Gurpreet Singh Chahal     . . . . . . View Dr. Gurpreet Chahal's profile on LinkedIn
  Dr. Gurpreet Singh Chahal
Research Associate in CMS

I am working as an experimental particle physicist in CMS with IPPP Durham University and Imperial College London. I have done Ph.D. from the University of Bari, in association with INFN Bari, Italy. I have the experience to work on the multiple aspects of the CMS experiment, i.e. software development, data analysis, generation and simulation of Monte Carlo (MC) events, scientific computing, CMS detector operations, validation/development of CMS software, Student supervision and mentorship.

Research Interests

The Experimental High Energy Physics (EHEP) is my playground, which has made a tremendous progress in the past 100 years to understand what the matter is and which type of forces are acting on it. Nevertheless, we have a number of fundamental and seemingly simple questions which are still unanswered. My present research focuses on one of those primary questions like how particles acquire their mass. The most authentic answer is the interaction of particles with the standard model Higgs boson. The quest for the Higgs boson and interest in Particle Physics have made my way to join the ongoing efforts at CERN with CMS and ATLAS experiments.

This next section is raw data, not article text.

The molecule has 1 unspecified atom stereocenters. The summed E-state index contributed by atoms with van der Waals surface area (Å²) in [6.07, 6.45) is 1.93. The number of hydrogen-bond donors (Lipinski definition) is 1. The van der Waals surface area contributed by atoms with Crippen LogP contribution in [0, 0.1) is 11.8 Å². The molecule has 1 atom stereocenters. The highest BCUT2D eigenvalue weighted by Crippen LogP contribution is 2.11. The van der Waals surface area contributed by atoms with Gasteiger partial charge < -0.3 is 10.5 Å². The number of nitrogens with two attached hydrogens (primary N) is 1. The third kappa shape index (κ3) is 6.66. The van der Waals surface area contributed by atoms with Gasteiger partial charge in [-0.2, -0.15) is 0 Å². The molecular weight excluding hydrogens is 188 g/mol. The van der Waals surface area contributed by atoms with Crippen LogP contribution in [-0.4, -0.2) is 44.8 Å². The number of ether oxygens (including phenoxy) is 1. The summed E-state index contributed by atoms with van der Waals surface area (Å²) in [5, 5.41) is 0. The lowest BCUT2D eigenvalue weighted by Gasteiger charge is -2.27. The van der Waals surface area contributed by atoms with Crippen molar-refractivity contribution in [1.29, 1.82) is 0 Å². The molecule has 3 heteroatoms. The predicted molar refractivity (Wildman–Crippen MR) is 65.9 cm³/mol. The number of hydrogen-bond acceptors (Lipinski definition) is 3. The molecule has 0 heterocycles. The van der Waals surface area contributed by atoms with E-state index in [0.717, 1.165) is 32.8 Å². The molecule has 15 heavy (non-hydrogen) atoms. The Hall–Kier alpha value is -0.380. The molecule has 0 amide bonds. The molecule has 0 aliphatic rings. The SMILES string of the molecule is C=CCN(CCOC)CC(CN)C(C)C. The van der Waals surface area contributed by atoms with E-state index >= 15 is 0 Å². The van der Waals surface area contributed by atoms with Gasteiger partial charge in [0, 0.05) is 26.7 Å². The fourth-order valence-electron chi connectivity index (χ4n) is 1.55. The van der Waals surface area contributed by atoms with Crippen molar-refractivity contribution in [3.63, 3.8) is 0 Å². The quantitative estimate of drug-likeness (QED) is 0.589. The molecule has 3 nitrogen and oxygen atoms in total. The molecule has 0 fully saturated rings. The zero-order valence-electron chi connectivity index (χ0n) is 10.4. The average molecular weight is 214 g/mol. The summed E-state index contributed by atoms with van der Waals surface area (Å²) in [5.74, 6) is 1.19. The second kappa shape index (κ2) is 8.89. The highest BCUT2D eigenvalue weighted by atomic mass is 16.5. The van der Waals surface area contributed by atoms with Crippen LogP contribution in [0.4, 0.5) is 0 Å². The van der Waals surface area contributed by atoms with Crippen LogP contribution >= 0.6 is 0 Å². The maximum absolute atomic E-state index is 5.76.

In general, I have a broad interest in EHEP with the strong impulse to work on the leading physics subjects of interest to the CMS and other ongoing experiments in the field e.g. standard model, beyond the standard model, electroweak physics, data analysis, detector operations and hardware related activities. My research activities were directly related to the search for the Higgs boson in H → ZZ → 4l decay channel and the doctoral thesis was focussed on "Background Estimation for the Search of the Standard Model Higgs Boson in the Decay Channel H → ZZ → 4l with the CMS Experiment at √s=7 TeV and 8 TeV". On account of the discovery of Higgs boson, the Nobel Prize in Physics was given to Prof. Peter Higgs and Prof. Francois Englert in 2013 for 'the theoretical discovery of a mechanism that contributes to our understanding of the origin of mass of subatomic particles'.

The Higgs discovery is an outstanding breakthrough towards one of the major convictions of our time to discover the prime mechanism for electroweak symmetry breaking as well as to look for any phenomenology beyond the standard model if it exists. The CMS has been unraveling the physics at the "TeV" scale, with plenty of opportunities for analyzing high-energy collisions in the time ahead.

Last updated on 11-12-2018